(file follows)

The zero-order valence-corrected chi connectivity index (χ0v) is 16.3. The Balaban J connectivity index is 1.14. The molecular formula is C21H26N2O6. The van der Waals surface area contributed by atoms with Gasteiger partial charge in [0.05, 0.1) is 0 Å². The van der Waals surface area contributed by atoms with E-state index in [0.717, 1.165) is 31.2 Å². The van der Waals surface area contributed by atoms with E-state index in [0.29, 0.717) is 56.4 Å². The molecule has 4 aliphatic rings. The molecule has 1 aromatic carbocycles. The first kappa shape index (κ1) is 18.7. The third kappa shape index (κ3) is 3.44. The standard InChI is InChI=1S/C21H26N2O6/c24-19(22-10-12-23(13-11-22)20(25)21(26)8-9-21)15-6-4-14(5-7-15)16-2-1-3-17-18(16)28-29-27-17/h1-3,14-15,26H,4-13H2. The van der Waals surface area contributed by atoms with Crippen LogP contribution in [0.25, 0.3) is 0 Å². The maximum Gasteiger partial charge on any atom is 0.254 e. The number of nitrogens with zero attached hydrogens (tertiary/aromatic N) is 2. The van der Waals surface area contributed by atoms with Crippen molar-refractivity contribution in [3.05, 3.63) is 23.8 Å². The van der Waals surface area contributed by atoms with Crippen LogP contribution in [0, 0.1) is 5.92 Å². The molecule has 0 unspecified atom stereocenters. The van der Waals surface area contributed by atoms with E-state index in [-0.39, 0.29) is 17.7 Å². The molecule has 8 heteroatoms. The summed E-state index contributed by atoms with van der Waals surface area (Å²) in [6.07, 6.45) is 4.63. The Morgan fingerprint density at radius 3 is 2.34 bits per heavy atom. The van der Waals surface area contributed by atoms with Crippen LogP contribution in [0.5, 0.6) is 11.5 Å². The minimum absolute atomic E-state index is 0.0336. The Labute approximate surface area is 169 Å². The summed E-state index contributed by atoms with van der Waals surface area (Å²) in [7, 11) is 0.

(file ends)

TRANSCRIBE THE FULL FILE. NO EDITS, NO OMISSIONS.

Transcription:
The zero-order valence-corrected chi connectivity index (χ0v) is 16.3. The Balaban J connectivity index is 1.14. The molecular formula is C21H26N2O6. The van der Waals surface area contributed by atoms with Gasteiger partial charge in [0.05, 0.1) is 0 Å². The van der Waals surface area contributed by atoms with E-state index in [0.717, 1.165) is 31.2 Å². The van der Waals surface area contributed by atoms with E-state index in [0.29, 0.717) is 56.4 Å². The molecule has 4 aliphatic rings. The molecule has 1 aromatic carbocycles. The first kappa shape index (κ1) is 18.7. The third kappa shape index (κ3) is 3.44. The standard InChI is InChI=1S/C21H26N2O6/c24-19(22-10-12-23(13-11-22)20(25)21(26)8-9-21)15-6-4-14(5-7-15)16-2-1-3-17-18(16)28-29-27-17/h1-3,14-15,26H,4-13H2. The van der Waals surface area contributed by atoms with Crippen LogP contribution in [0.25, 0.3) is 0 Å². The maximum Gasteiger partial charge on any atom is 0.254 e. The number of nitrogens with zero attached hydrogens (tertiary/aromatic N) is 2. The van der Waals surface area contributed by atoms with Crippen molar-refractivity contribution in [3.05, 3.63) is 23.8 Å². The van der Waals surface area contributed by atoms with Crippen LogP contribution in [0, 0.1) is 5.92 Å². The molecule has 0 unspecified atom stereocenters. The van der Waals surface area contributed by atoms with E-state index in [-0.39, 0.29) is 17.7 Å². The molecule has 8 heteroatoms. The summed E-state index contributed by atoms with van der Waals surface area (Å²) in [6.07, 6.45) is 4.63. The Morgan fingerprint density at radius 3 is 2.34 bits per heavy atom. The van der Waals surface area contributed by atoms with Crippen LogP contribution in [0.5, 0.6) is 11.5 Å². The minimum absolute atomic E-state index is 0.0336. The Labute approximate surface area is 169 Å². The summed E-state index contributed by atoms with van der Waals surface area (Å²) in [7, 11) is 0.